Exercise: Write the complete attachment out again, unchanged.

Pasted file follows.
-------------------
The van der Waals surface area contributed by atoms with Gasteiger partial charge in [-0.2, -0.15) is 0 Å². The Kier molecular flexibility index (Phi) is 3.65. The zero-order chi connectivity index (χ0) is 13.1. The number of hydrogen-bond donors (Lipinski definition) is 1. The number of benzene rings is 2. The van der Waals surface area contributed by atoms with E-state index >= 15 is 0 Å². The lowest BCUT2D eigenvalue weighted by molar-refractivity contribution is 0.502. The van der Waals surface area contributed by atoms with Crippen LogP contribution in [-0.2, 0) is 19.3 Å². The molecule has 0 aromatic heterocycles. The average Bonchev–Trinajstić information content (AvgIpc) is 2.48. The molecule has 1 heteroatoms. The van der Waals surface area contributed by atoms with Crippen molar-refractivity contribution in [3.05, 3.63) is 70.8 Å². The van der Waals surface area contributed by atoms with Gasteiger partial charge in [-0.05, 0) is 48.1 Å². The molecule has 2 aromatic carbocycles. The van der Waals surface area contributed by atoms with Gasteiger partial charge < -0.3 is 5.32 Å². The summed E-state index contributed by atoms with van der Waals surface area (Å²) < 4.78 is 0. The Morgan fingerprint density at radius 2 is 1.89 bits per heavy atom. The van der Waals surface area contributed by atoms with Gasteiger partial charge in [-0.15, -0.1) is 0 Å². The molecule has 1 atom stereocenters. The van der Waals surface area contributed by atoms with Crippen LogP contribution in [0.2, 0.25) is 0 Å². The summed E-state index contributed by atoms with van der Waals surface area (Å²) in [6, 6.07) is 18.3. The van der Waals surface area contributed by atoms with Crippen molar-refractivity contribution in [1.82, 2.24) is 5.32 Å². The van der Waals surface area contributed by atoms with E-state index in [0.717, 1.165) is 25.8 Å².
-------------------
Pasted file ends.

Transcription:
The van der Waals surface area contributed by atoms with Gasteiger partial charge in [-0.2, -0.15) is 0 Å². The Kier molecular flexibility index (Phi) is 3.65. The zero-order chi connectivity index (χ0) is 13.1. The number of hydrogen-bond donors (Lipinski definition) is 1. The number of benzene rings is 2. The van der Waals surface area contributed by atoms with E-state index >= 15 is 0 Å². The lowest BCUT2D eigenvalue weighted by molar-refractivity contribution is 0.502. The van der Waals surface area contributed by atoms with Crippen LogP contribution in [-0.2, 0) is 19.3 Å². The molecule has 0 aromatic heterocycles. The average Bonchev–Trinajstić information content (AvgIpc) is 2.48. The molecule has 1 heteroatoms. The van der Waals surface area contributed by atoms with Crippen molar-refractivity contribution in [3.05, 3.63) is 70.8 Å². The van der Waals surface area contributed by atoms with Gasteiger partial charge in [-0.05, 0) is 48.1 Å². The molecule has 2 aromatic carbocycles. The van der Waals surface area contributed by atoms with Gasteiger partial charge < -0.3 is 5.32 Å². The summed E-state index contributed by atoms with van der Waals surface area (Å²) < 4.78 is 0. The Morgan fingerprint density at radius 2 is 1.89 bits per heavy atom. The van der Waals surface area contributed by atoms with Gasteiger partial charge in [-0.15, -0.1) is 0 Å². The molecule has 1 atom stereocenters. The van der Waals surface area contributed by atoms with Crippen LogP contribution in [0.2, 0.25) is 0 Å². The summed E-state index contributed by atoms with van der Waals surface area (Å²) in [6, 6.07) is 18.3. The van der Waals surface area contributed by atoms with Crippen molar-refractivity contribution in [1.82, 2.24) is 5.32 Å². The van der Waals surface area contributed by atoms with E-state index in [0.717, 1.165) is 25.8 Å².